OPINION: Understanding “#MeToo” after Kavanaugh confirmation


Nicholas Hunter headshot

Nicholas Hunter

We are amid the #MeToo movement, where men are finally being held accountable for abuses of power and sexual assault in their industries. The likes of Bill Cosby, Harvey Weinstein, Al Franken and Louis C.K. have all been forced to reckon with their destructive, manipulative pasts.

We are at a university where student employees must go through Title IX and sexual assault training. Entire initiatives exist to make women feel safe and feel heard on campus.

Three of the four major sports leagues now have female referees. Women are covering NFL games, reporting from the sidelines and hosting sports talk shows on ESPN.

Women are being heard. They are getting their foot in the door of some of the most male-dominated industries. Men are being held accountable for years and years of evil past transgressions.

So, it’s a modern feminist renaissance, right? Not really.

Recently, the confirmation of new Supreme Court member Brett Kavanaugh has been nearly the only thing on TV. Clips of him exclaiming “I like beer” have run so frequently on cable news channels that the actual statement, wherein he demonstrated an inability to keep a level head and clear mind under pressure, has been lost in a series of skits and memes.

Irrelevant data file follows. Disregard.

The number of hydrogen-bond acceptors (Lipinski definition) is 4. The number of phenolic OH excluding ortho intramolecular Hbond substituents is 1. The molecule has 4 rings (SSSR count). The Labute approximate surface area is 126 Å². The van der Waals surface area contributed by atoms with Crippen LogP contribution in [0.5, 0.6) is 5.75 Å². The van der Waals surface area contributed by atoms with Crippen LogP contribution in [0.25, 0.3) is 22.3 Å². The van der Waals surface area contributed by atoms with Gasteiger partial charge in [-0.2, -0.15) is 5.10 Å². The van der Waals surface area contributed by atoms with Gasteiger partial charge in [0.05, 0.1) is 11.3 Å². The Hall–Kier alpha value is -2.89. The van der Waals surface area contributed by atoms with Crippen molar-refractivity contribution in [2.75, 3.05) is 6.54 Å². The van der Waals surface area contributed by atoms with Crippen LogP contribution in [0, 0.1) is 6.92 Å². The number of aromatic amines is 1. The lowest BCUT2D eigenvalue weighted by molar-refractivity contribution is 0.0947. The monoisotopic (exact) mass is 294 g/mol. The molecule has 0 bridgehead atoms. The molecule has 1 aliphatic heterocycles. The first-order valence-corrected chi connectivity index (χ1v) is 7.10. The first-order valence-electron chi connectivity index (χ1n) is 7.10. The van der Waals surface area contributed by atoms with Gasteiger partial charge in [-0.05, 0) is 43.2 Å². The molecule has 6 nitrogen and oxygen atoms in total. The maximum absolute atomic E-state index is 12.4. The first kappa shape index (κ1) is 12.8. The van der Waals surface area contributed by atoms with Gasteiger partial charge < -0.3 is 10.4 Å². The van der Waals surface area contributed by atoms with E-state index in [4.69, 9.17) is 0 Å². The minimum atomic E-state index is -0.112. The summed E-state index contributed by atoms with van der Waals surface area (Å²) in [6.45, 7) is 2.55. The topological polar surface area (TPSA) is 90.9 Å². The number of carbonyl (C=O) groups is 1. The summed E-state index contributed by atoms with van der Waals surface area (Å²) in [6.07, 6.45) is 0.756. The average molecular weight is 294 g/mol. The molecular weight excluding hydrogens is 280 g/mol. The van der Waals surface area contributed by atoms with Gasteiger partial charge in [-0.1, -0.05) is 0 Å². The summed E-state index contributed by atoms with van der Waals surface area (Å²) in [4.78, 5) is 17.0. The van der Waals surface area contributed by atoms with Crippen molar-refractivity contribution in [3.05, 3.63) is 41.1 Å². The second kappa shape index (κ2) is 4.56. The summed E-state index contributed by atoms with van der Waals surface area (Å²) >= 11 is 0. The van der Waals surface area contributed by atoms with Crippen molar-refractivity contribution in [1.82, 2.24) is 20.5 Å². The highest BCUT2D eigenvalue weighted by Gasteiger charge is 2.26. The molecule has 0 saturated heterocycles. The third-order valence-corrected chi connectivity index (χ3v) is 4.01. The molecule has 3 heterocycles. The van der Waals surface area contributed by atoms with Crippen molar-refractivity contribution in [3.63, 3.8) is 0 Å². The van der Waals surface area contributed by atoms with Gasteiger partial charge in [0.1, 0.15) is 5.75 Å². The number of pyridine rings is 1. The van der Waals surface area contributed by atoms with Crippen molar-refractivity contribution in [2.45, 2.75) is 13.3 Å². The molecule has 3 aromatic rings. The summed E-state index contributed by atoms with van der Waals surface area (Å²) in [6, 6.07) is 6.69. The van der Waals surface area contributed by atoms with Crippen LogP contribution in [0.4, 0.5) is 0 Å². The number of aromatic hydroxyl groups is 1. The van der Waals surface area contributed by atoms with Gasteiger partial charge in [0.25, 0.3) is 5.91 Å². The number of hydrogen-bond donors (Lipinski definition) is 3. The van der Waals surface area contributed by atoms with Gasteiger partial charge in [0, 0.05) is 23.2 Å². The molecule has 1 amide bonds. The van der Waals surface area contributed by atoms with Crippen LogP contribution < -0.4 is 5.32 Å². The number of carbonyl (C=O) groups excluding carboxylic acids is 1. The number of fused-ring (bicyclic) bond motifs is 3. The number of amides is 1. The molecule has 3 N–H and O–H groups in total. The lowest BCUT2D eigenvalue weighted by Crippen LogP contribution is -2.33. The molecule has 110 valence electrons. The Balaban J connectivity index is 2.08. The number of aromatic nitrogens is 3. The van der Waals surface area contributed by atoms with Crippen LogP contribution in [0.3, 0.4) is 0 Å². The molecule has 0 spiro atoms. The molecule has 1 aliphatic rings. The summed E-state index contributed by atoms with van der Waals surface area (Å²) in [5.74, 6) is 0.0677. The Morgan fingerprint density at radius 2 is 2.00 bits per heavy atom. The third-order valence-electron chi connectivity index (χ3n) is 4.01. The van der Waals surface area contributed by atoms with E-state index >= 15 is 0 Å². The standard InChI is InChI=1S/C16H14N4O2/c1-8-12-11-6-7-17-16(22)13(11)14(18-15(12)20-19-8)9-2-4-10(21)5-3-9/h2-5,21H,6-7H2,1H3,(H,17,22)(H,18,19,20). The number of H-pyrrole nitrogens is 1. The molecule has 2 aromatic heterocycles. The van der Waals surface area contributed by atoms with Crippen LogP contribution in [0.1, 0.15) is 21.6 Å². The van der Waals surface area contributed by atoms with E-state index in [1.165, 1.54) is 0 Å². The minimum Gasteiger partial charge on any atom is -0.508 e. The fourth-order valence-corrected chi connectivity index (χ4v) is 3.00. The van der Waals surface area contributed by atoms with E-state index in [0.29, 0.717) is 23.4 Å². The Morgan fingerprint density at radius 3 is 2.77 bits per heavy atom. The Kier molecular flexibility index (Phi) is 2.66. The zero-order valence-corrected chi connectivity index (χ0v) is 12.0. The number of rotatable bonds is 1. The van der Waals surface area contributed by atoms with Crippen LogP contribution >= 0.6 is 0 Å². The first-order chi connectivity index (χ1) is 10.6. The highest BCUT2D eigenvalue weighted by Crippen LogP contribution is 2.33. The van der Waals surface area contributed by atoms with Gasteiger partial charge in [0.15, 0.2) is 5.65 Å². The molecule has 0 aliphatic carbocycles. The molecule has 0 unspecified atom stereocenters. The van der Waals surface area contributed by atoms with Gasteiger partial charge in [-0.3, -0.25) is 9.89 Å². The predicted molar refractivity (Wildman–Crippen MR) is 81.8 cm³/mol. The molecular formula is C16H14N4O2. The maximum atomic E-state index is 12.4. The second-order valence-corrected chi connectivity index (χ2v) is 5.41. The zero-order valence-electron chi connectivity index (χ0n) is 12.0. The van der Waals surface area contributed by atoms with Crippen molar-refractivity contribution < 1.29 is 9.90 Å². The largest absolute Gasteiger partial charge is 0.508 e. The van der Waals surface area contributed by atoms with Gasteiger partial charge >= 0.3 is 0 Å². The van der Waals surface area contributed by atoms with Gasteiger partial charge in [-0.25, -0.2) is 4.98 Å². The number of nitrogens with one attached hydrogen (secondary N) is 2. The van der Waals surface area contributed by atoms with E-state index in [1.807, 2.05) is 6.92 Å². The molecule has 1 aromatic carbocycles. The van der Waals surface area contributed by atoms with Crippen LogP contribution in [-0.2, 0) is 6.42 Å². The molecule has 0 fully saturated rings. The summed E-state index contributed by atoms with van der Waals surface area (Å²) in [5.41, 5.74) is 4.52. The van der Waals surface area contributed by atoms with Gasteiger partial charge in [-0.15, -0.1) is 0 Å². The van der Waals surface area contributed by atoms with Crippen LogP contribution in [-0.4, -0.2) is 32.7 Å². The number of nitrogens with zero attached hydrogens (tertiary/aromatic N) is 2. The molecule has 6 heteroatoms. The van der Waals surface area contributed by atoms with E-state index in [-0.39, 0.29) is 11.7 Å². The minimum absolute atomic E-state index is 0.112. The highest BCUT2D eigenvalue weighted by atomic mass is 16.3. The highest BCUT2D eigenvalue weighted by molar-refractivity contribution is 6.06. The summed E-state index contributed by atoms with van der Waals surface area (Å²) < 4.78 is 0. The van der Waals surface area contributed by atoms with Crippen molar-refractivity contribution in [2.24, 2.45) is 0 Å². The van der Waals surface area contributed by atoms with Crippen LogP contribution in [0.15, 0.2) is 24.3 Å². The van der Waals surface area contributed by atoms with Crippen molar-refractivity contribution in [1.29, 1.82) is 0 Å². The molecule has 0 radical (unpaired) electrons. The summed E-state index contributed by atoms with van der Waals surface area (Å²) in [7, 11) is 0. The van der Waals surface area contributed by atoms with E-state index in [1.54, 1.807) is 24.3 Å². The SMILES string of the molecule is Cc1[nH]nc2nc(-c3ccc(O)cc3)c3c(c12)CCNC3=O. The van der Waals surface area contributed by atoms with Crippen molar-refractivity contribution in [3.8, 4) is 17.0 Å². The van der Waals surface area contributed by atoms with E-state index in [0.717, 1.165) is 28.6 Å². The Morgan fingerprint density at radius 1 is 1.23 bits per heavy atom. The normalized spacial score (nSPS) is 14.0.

Christine Blasey Ford, the professor who accused Kavanaugh of sexual assault when they were in their teens, has been washed out of the conversation in place of a funny Matt Damon impersonation on Saturday Night Live.

Her powerful testimony was almost immediately overshadowed by the man she accused, and society didn’t blink at this. Despite being, essentially, put on trial by the Judiciary Committee, forced to recount the events that took place between the two of them, Kavanaugh was the one painted as the victim, and few could help themselves from playing into that narrative.

It is endlessly frustrating to read, time and again, how far we have come in gender equality. We made a woman recount a sexual assault incident to an all-male panel, while we asked the accused to comment on his calendar and berate the committee for making him talk in the first place.

We pat Sen. Jeff Flake on the back for having reservations in confirming him, but offer no more than a resigned shrug when, days later, he is confirmed with party-line votes.

There’s no way, after his confirmation, anyone can take a good look at our current culture and come to the conclusion that the modern feminist movement is a success.

At best, it’s a good marketing campaign.

At worst, it’s a congratulatory pat on the back centered on awareness without action.

Nicholas Hunter is the opinion editor. Contact him at [email protected].